Williams Advanced Engineering played a pivotal role in the design of the Renault-Spark Formula E car, providing the batteries for the car. Here, Managing Director Craig Wilson talks to the Williams F1 Team about the technology, F1’s role, and the development behind the battery.
Q: What sort of experience made Williams Advanced Engineering the chosen company to design and manufacture the Formula E batteries?
CW: Williams has a history of developing various forms of energy storage technology that dates back to the introduction of KERS (Kinetic Energy Recovery System) into Formula One in 2009.
Williams was one of the only teams to design and manufacture a complete KERS unit entirely in-house, and we developed both battery and flywheel based variants. Not only did we race our KERS system in Formula One for three seasons, but through the establishment of Williams Advanced Engineering we started developing new variants for commercial use.
To date our technology has been used in Le Mans winning racing cars, a hybrid supercar with Jaguar, and buses to name a few. The Formula E battery has taken the learning from our previous projects and scaled up the batteries to create one of the most sophisticated ever made.
Q: What are the technical highlights of the battery?
CW: We have designed the battery to meet specific technical specifications mandated by the FIA and Spark Racing Technologies. Fundamental requirements were a 200kg cell weight limit, a 1000V maximum allowed bus voltage, a 200kW peak power limit and maximum usable energy of 28kWh.
We have had to produce a component that is 100 per cent consistent from one team to the next, with each battery lasting for an entire season with no loss of power or performance.
We therefore designed a battery with some excess stored energy levels that stayed within the FIA regulations.
The series aims to showcase the evolution of battery technology over the next few years and these technical specifications provide a starting point from which to build on.
Q: What have been the key technical challenges?
CW: The chassis had already been designed when Williams Advanced Engineering joined the programme, so we had a strictly defined dimension or “box” that we had to fit the battery into.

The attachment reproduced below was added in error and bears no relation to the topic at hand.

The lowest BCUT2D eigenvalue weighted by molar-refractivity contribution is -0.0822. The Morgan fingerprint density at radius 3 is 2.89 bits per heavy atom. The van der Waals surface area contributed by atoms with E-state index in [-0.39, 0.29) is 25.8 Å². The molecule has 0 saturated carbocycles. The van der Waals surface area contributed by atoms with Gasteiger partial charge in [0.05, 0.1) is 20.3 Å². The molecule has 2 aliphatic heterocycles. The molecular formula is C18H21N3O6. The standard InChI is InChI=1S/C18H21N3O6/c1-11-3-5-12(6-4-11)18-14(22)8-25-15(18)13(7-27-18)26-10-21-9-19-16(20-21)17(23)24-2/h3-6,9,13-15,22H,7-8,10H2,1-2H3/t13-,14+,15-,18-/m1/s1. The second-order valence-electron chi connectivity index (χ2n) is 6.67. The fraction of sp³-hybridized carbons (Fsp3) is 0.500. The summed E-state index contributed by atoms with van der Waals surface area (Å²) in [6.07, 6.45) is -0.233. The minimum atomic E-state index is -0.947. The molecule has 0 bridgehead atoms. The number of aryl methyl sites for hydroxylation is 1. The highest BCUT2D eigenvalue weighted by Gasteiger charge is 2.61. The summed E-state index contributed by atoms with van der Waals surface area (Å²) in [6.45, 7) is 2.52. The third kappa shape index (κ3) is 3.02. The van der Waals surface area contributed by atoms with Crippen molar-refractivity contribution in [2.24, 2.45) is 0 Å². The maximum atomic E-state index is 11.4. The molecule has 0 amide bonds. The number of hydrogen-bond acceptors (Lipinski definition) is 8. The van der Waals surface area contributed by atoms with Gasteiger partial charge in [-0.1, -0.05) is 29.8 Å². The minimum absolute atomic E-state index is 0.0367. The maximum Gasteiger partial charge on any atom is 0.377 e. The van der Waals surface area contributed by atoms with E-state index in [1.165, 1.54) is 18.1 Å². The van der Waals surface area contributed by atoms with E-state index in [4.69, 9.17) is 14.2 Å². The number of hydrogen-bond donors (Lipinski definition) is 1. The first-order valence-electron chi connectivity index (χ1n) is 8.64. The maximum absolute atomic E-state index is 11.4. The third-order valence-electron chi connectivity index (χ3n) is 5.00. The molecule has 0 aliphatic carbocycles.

This created a challenge for packaging and installation that needed to be overcome from the start. The next challenge was in ensuring that the battery received sufficient cooling.
Thermal management is at the core of the design because temperature defines the performance parameters in almost all racing cars and our battery is no different.
Q: How long did Williams Advanced Engineering have to design and manufacture these batteries?
CW: The timescales have been very aggressive. We joined the project in June 2013, so have had a little over 12 months to design and build batteries for the 40 cars that will race, along with a number of spares.
This has been challenging, but as a Formula One bred organisation we are more than used to dealing with truncated development timescales.
We had a working prototype in six months, and started full manufacture of the batteries in March this year. We were approached because Williams Advanced Engineering was considered agile and experienced enough to design such a sophisticated battery in time for the start of the race series.
Q: What kind of safety features have been considered?
CW: Safety has been a core consideration from the very beginning. The battery is a structural element of the car and has to withstand the rigours of close street racing.
The battery has become the first to complete FIA crash testing and has also met UN regulation 38.3 for the safe air transportation of lithium ion batteries – crucial given the global nature of the series.
Q: What support will Williams personnel supply at the race track?
CW: We will have a number of personnel at the races this season whose job is to work with the teams to ensure the proper operation of the batteries and provide support should any technical issues arise.
Q: What role can motorsport play as a proving ground for the next generation of electric vehicle technology?
CW: Motorsport has always been a fantastic way of validating the next generation of technology. It is about pushing the boundaries of what we currently have in a bid to gain a competitive advantage.
Take Formula One – this year’s power units are highly innovative and that technology will be filtered down into road cars in the future.
Formula E is no different. These batteries are very unique and they will be tested to the absolute limits by teams in a harsh environment. The same goes for the other elements that make up the electric powertrain.
We can use Formula E as a means of improving storage density – having more energy within the same weight – charging times and life span and this learning will trickle down into regular electric vehicles.